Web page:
2. This leads us to Woodmen's alternative issue that the trial court erred in holding as a matter of law on May 11, 1972, that the application as submitted "as a whole contained sufficient information to inform the defendant of Kellams' previous serious illness so that the failure of Kellams to list each hospitalization is immaterial as a matter of law." We agree with the trial court that Woodmen had been furnished all of the essential information that it would have had if Kellams had listed all of his hospitalizations. Indeed, the answers on their face reveal that he had been hospitalized more than once for hernia operations. Moreover, if Woodmen had inquired at Memorial Hospital of Manhattan, as set out in answer to Question 10, it would have discovered all of the information it now claims so material. This it did not do, depending instead on Woodmen's file which revealed the earlier 1967 policy issued by it to Kellams only one year after the University of Kansas Medical Center diagnosis in 1966, the application and "Statement" on the policy under attack here, a current routine commercial checkup and the appraisal of Paul McIlvain, its Underwriter. Rather than directing that further inquiry be made, Mr. McIlvain approved the application despite his knowledge that "the chief hazard [of diabetes] in later life is the development of arteriosclerosis." Kellams was in his fifties, yet Mr. McIlvain made no further inquiry into Kellams' possible heart trouble, although he "had some idea" Kellams "might have some vascular problem." Nor did he ask for the electrocardiogram which Kellams noted on his "Statement to Medical Examiner" nor request Dr. Evans' findings nor check the record of hospitalizations which were available at the Memorial Hospital, which was noted in the answer to Question 10.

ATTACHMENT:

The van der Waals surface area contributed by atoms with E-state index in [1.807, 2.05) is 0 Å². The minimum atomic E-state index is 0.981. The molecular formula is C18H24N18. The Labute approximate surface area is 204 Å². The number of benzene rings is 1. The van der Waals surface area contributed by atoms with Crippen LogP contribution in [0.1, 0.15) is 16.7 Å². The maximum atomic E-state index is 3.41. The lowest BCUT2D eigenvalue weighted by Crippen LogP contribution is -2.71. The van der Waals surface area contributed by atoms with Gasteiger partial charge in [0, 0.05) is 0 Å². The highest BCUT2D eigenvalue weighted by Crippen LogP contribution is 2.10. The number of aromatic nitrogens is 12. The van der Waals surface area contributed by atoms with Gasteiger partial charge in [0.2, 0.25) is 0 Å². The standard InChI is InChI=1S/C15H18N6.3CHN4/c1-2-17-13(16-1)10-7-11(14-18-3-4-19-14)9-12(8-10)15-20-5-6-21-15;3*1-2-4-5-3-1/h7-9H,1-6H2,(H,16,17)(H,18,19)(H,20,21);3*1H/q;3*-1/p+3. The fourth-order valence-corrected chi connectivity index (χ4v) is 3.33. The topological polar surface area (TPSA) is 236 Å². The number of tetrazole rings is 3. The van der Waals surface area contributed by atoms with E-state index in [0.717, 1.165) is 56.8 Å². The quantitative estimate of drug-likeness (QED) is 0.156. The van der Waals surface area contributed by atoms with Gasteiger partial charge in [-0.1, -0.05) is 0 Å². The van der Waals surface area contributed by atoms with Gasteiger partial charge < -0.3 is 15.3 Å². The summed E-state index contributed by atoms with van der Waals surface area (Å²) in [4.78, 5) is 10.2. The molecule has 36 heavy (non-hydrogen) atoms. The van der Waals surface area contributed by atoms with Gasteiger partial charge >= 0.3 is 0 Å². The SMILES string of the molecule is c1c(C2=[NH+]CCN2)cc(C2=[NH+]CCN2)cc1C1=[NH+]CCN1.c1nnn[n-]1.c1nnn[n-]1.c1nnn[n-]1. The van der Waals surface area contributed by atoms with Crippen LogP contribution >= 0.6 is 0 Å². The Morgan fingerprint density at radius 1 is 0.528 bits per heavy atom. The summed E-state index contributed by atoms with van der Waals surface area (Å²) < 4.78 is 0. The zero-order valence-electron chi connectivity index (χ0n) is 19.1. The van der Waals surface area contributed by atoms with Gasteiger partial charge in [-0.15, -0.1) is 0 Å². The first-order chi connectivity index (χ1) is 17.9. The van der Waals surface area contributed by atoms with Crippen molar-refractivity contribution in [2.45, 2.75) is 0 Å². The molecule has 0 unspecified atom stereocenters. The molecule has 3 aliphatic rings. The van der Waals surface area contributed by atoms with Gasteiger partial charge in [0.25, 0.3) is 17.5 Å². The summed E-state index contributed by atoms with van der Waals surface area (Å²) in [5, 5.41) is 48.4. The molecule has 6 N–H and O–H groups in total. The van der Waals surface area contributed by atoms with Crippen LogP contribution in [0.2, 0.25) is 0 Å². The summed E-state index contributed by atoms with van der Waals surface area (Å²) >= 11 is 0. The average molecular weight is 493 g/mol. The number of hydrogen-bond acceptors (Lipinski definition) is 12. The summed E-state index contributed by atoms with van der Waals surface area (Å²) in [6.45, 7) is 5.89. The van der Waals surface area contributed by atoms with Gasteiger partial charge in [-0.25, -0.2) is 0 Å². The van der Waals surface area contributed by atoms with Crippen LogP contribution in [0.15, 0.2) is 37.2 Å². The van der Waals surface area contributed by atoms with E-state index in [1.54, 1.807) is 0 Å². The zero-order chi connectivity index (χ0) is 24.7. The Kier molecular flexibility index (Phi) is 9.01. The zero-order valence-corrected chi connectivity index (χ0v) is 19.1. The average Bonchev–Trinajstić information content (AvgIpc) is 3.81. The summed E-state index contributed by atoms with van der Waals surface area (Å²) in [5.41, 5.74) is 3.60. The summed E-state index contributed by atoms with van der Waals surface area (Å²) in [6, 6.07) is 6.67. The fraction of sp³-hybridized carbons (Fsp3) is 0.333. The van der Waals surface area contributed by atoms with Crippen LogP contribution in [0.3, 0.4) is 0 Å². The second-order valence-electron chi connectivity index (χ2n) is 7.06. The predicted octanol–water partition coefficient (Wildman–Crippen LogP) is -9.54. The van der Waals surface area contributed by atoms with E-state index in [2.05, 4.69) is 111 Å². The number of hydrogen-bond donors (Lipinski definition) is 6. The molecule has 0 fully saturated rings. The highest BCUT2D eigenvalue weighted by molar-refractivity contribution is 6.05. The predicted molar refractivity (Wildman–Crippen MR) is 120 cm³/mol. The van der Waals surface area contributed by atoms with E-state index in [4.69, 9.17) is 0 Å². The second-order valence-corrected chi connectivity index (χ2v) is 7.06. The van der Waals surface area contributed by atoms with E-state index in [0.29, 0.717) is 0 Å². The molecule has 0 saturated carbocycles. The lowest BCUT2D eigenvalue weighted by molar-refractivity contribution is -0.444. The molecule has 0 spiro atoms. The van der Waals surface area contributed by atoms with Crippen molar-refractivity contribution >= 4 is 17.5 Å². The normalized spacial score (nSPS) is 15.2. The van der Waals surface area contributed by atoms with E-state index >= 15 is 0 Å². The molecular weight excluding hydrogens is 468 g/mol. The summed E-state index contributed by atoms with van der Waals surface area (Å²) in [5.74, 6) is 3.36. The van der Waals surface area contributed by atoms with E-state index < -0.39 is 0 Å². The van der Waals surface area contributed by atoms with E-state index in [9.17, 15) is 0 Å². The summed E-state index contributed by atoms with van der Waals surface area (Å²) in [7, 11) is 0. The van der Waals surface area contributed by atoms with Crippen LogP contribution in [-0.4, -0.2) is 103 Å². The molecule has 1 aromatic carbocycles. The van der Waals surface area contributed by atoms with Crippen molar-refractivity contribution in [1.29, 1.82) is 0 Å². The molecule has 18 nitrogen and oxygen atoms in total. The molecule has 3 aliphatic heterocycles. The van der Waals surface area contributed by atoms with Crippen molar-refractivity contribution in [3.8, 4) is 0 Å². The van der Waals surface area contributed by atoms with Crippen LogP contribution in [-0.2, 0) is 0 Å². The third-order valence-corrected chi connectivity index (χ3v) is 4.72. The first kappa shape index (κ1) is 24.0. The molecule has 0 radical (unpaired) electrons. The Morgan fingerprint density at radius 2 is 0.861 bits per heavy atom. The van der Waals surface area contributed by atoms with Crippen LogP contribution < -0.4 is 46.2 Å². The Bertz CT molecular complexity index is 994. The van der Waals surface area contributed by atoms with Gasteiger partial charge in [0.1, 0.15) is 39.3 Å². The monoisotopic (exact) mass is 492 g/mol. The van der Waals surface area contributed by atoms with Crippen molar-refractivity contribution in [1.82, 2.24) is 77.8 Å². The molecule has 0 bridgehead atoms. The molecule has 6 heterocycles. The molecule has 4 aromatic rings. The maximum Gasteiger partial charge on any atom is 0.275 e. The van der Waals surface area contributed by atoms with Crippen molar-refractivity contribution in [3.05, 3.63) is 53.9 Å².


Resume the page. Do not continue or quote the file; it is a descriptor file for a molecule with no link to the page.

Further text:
There is no claim here of conspiracy between Kellams and Dr. Evans, nor was there any concealment nor misrepresentation proven as was present in New York Life Ins. Co. v. McCurdy, supra. Dr. Evans was selected as the Examining Physician by Woodmen with full knowledge of the fact that he was Kellams' physician. Dr. Evans actually wrote down on the "Statement" the answers that Kellams gave to all of the questions and then had Kellams sign the statement. He, of course, knew of all of the hospitals to which Kellams had been admitted. Indeed, he himself had secured the admissions on behalf of Kellams. Evans further testified that he knew of the findings of the University of Kansas Medical Center in September, 1966, signed by Dr. Brown, that he had a copy of them in his files but put no credence in them. It is these findings that Woodmen depends upon. They recite that Kellams was in 1966 suffering from generalized arteriosclerosis; cerebral thrombosis, suspected; arteriosclerosis of coronary arteries; right bundle branch block, incomplete; diabetes mellitis; duodenal ulcer and emphysema, obstructive. However, Dr. Robert W. Brown, the diagnostician, wrote a letter to Dr. Evans at the time he made these findings in which letter he indicated, somewhat to the contrary, that the "pain, paresthesia and transient weakness" of Kellams' right side resulted from diabetes mellitus; that the finding of "Grade II arteriosclerotic eye ground" was "consistent with the diabetes"; that he was "not certain" that the EKG showing of "short PR interval and an incomplete right bundle branch block . . . . represents any manifestation of arteriosclerotic heart disease"; that the active duodenal ulcer was consistent with Kellams' history; that the brain scan, EEG and x-rays of the skull indicated a "diffuse vascular disease" which was thought to be "the result of his diabetes which is affecting the small arteries"; that he was "unable to say whether or not a transient ischemic episode was responsible for the right sided findings", but he was inclined to think so although there was no objective evidence. Dr. Brown advised that Kellams should take Gelusil for his ulcer; that he should reduce his weight by following a "rigid diet and stop smoking." Dr. Brown also told Dr. Evans that he had not gone over his findings with Kellams, indicating that perhaps Dr. Evans might do so. However, Dr. Evans testified that he did not give Kellams a copy of the Brown findings but did go over them with him. Dr. Evans had "doubts about" Dr. Brown's diagnosis especially in view of Dr. Brown's letter accompanying it which "threw doubts on the importance of their findings as to heart disease and certainly to any cardiovascular disease." Dr. Evans also testified that as he reviewed the Brown findings with Kellams that he conveyed these doubts to Kellams and that he did not tell Kellams that he had a heart condition because he (Dr. Evans) did not "feel that he (Kellams) had a heart condition in 1969-1970."